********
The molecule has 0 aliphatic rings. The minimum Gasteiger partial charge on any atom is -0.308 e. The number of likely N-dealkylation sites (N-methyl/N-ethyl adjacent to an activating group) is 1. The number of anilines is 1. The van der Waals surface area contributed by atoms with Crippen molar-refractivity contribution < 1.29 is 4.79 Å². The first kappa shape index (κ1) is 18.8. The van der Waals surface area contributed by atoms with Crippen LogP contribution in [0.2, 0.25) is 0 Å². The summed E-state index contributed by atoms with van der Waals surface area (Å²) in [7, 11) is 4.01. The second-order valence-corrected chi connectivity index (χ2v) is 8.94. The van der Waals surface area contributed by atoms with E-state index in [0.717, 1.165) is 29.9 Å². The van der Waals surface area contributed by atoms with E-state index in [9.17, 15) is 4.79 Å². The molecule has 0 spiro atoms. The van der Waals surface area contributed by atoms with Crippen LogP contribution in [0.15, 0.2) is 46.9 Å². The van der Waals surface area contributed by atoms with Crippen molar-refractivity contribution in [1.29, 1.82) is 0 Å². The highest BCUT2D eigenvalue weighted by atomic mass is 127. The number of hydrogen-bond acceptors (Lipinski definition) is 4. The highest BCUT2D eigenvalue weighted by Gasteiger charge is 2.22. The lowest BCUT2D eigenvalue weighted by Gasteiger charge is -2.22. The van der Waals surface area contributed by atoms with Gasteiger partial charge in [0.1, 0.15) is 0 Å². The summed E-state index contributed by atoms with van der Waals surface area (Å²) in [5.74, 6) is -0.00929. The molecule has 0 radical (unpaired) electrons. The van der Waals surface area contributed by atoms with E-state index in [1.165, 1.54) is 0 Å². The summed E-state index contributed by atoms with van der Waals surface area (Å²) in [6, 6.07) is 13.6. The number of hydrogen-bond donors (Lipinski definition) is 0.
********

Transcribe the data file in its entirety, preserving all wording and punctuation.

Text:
The molecule has 0 aliphatic rings. The minimum Gasteiger partial charge on any atom is -0.308 e. The number of likely N-dealkylation sites (N-methyl/N-ethyl adjacent to an activating group) is 1. The number of anilines is 1. The van der Waals surface area contributed by atoms with Crippen molar-refractivity contribution < 1.29 is 4.79 Å². The first kappa shape index (κ1) is 18.8. The van der Waals surface area contributed by atoms with Crippen LogP contribution in [0.2, 0.25) is 0 Å². The summed E-state index contributed by atoms with van der Waals surface area (Å²) in [7, 11) is 4.01. The second-order valence-corrected chi connectivity index (χ2v) is 8.94. The van der Waals surface area contributed by atoms with E-state index in [0.717, 1.165) is 29.9 Å². The van der Waals surface area contributed by atoms with E-state index in [9.17, 15) is 4.79 Å². The molecule has 0 spiro atoms. The van der Waals surface area contributed by atoms with Crippen LogP contribution in [0.15, 0.2) is 46.9 Å². The van der Waals surface area contributed by atoms with Crippen molar-refractivity contribution in [1.29, 1.82) is 0 Å². The highest BCUT2D eigenvalue weighted by atomic mass is 127. The number of hydrogen-bond acceptors (Lipinski definition) is 4. The highest BCUT2D eigenvalue weighted by Gasteiger charge is 2.22. The lowest BCUT2D eigenvalue weighted by Gasteiger charge is -2.22. The van der Waals surface area contributed by atoms with Gasteiger partial charge in [0.1, 0.15) is 0 Å². The summed E-state index contributed by atoms with van der Waals surface area (Å²) in [5.74, 6) is -0.00929. The molecule has 0 radical (unpaired) electrons. The van der Waals surface area contributed by atoms with E-state index in [1.165, 1.54) is 0 Å². The summed E-state index contributed by atoms with van der Waals surface area (Å²) in [6, 6.07) is 13.6. The number of hydrogen-bond donors (Lipinski definition) is 0.